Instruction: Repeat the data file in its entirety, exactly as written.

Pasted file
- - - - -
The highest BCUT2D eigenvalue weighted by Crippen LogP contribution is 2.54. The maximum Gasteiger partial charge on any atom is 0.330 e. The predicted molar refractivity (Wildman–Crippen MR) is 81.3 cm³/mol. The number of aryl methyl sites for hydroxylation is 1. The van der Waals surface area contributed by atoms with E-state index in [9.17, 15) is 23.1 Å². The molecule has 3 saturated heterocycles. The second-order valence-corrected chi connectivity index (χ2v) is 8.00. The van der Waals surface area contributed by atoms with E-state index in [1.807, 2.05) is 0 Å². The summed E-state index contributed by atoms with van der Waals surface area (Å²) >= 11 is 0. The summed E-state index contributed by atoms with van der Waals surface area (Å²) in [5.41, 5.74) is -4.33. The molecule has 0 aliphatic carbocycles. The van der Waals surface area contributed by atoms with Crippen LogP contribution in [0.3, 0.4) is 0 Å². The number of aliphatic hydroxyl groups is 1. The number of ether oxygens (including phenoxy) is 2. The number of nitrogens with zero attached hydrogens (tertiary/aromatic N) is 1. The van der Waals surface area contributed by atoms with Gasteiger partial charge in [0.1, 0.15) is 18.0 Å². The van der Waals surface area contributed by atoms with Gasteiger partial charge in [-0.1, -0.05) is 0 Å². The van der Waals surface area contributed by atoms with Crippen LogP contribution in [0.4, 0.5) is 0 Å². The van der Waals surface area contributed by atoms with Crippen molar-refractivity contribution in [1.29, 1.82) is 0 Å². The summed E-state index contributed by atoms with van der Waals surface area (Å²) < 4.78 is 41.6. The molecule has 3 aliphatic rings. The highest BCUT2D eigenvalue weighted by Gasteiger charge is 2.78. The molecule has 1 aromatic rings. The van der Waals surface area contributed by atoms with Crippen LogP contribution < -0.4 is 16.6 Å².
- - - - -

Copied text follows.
The highest BCUT2D eigenvalue weighted by Crippen LogP contribution is 2.54. The maximum Gasteiger partial charge on any atom is 0.330 e. The predicted molar refractivity (Wildman–Crippen MR) is 81.3 cm³/mol. The number of aryl methyl sites for hydroxylation is 1. The van der Waals surface area contributed by atoms with E-state index in [9.17, 15) is 23.1 Å². The molecule has 3 saturated heterocycles. The second-order valence-corrected chi connectivity index (χ2v) is 8.00. The van der Waals surface area contributed by atoms with E-state index in [1.807, 2.05) is 0 Å². The summed E-state index contributed by atoms with van der Waals surface area (Å²) >= 11 is 0. The summed E-state index contributed by atoms with van der Waals surface area (Å²) in [5.41, 5.74) is -4.33. The molecule has 0 aliphatic carbocycles. The van der Waals surface area contributed by atoms with Crippen LogP contribution in [0.3, 0.4) is 0 Å². The number of aliphatic hydroxyl groups is 1. The number of ether oxygens (including phenoxy) is 2. The number of nitrogens with zero attached hydrogens (tertiary/aromatic N) is 1. The van der Waals surface area contributed by atoms with Gasteiger partial charge in [0.1, 0.15) is 18.0 Å². The van der Waals surface area contributed by atoms with Gasteiger partial charge in [-0.1, -0.05) is 0 Å². The van der Waals surface area contributed by atoms with Crippen LogP contribution in [0.4, 0.5) is 0 Å². The van der Waals surface area contributed by atoms with Crippen molar-refractivity contribution in [1.29, 1.82) is 0 Å². The summed E-state index contributed by atoms with van der Waals surface area (Å²) < 4.78 is 41.6. The molecule has 3 aliphatic rings. The highest BCUT2D eigenvalue weighted by Gasteiger charge is 2.78. The molecule has 1 aromatic rings. The van der Waals surface area contributed by atoms with Crippen LogP contribution < -0.4 is 16.6 Å².